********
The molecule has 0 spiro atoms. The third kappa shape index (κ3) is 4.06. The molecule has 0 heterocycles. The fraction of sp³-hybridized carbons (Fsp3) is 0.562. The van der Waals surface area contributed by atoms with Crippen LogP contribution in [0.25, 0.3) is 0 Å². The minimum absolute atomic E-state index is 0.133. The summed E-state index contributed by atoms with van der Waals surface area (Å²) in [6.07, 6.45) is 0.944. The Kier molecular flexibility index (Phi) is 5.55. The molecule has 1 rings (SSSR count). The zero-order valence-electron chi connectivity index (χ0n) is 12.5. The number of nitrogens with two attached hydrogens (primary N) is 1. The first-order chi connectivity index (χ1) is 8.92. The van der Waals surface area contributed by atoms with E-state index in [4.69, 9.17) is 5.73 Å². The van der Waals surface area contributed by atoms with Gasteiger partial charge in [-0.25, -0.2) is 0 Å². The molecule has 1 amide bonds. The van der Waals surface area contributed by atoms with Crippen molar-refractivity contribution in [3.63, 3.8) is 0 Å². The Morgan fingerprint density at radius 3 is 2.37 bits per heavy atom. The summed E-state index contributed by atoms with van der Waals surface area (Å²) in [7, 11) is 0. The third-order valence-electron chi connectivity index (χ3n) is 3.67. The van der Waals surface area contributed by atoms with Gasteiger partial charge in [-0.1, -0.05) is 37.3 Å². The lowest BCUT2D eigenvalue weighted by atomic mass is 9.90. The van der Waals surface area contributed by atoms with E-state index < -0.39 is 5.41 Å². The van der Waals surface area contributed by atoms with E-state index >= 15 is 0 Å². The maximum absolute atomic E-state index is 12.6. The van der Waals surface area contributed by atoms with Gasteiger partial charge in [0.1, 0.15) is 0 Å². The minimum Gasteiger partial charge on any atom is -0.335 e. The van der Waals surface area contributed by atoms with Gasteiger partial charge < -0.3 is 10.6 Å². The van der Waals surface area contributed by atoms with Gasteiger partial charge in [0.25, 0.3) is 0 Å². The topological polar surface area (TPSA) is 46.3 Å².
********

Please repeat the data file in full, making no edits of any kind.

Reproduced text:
The molecule has 0 spiro atoms. The third kappa shape index (κ3) is 4.06. The molecule has 0 heterocycles. The fraction of sp³-hybridized carbons (Fsp3) is 0.562. The van der Waals surface area contributed by atoms with Crippen LogP contribution in [0.25, 0.3) is 0 Å². The minimum absolute atomic E-state index is 0.133. The summed E-state index contributed by atoms with van der Waals surface area (Å²) in [6.07, 6.45) is 0.944. The Kier molecular flexibility index (Phi) is 5.55. The molecule has 1 rings (SSSR count). The zero-order valence-electron chi connectivity index (χ0n) is 12.5. The number of nitrogens with two attached hydrogens (primary N) is 1. The first-order chi connectivity index (χ1) is 8.92. The van der Waals surface area contributed by atoms with E-state index in [4.69, 9.17) is 5.73 Å². The van der Waals surface area contributed by atoms with Gasteiger partial charge in [-0.25, -0.2) is 0 Å². The molecule has 1 amide bonds. The van der Waals surface area contributed by atoms with Crippen molar-refractivity contribution in [3.63, 3.8) is 0 Å². The Morgan fingerprint density at radius 3 is 2.37 bits per heavy atom. The summed E-state index contributed by atoms with van der Waals surface area (Å²) in [7, 11) is 0. The third-order valence-electron chi connectivity index (χ3n) is 3.67. The van der Waals surface area contributed by atoms with Gasteiger partial charge in [-0.1, -0.05) is 37.3 Å². The lowest BCUT2D eigenvalue weighted by atomic mass is 9.90. The van der Waals surface area contributed by atoms with E-state index < -0.39 is 5.41 Å². The van der Waals surface area contributed by atoms with E-state index >= 15 is 0 Å². The maximum absolute atomic E-state index is 12.6. The van der Waals surface area contributed by atoms with Gasteiger partial charge in [0.1, 0.15) is 0 Å². The minimum Gasteiger partial charge on any atom is -0.335 e. The van der Waals surface area contributed by atoms with Gasteiger partial charge < -0.3 is 10.6 Å². The van der Waals surface area contributed by atoms with Gasteiger partial charge in [0.25, 0.3) is 0 Å². The topological polar surface area (TPSA) is 46.3 Å².